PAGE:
In 1933, Mei Long expanded its capital to $180,000 and subscribers included Lin Hang-hou (林康侯), a prominent business leader in Shanghai and other leading figures in the pharmaceutical business. With the new capital injection, a second factory was added to produce industrial alcohol. Led by another Japanese expert by the name of Haruo Wada (和田春男), the alcohol factory produced 3000 gallons of alcohol per day (also supplying to CCI), second only to the China Alcohol Distillery which was formed in 1935 by the Oei Tjong Ham family and the KMT government and was the largest factory of its kind in the Far East.
When the Japanese attacked Shanghai in 1938, Yu moved to Hong Kong and set up Golden Dragon Metal Manufactory (金龍金屬製品廠) to manufacture screws. Together with fellow Shanghainese industrialists such as C.L. Hsu of Diaward Steel Works and John Yuen and China Can, Yu co-founded the Kiangsu Chekiang Residents Association in HK in 1939. Back home in Shanghai, Yung Zeng tried to protect its business through partnership with the German trading house of Melchers but after the outbreak of the Pacific War in 1941, production ceased as export routes were disrupted. Refused to collaborate with the Japanese invaders, Fang Yexian was killed by the Japanese in 1940.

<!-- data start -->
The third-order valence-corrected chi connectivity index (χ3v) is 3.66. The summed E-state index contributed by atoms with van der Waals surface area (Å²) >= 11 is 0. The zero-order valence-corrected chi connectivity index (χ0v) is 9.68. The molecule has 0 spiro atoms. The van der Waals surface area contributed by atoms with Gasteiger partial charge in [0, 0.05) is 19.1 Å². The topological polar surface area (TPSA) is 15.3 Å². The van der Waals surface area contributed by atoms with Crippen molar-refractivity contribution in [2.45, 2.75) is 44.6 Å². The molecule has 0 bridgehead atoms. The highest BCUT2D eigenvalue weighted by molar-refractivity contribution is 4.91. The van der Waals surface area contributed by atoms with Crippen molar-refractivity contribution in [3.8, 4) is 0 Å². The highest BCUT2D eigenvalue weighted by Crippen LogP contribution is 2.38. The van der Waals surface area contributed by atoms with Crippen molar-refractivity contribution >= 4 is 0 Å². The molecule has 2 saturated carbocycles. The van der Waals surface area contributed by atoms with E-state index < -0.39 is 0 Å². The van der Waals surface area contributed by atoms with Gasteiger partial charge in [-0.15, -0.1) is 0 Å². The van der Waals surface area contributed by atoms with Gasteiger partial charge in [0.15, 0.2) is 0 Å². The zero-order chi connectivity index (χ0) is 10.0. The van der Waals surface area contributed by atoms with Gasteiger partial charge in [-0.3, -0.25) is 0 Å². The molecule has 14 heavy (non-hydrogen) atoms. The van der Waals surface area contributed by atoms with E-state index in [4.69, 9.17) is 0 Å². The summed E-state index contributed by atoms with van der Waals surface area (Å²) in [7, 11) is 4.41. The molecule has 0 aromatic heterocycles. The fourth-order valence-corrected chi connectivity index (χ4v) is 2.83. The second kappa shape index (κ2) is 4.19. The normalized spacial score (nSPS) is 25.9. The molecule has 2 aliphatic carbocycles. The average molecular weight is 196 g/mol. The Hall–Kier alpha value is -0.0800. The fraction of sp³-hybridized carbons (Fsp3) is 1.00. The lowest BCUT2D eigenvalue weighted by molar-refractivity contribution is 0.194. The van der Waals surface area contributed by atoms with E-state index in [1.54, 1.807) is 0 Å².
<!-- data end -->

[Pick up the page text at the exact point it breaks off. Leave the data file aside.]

Business in Shanghai resumed in 1945 but as the Civil War situation worsened in the mainland, S.S. Yu and his family moved to Hong Kong in 1948 where they established Yung Zeng Industrial (HK) Ltd with offices in Central Building in Central and factory in Sam Pak Tsin in Tsuen Wan. In addition to manufacturing menthol crystals, peppermint oil, camphor powder and essential oils, Yung Zeng also manufactured screws, fasteners and synthetic hair wigs.
In 1953, S.S. Yu established menthol factory in Sao Paolo, Brazil under the name of Yung Zeng Industria Comercio S.A. and another plant in Asuncion, Paraguay which was producing over 5000 tons annually by 1962.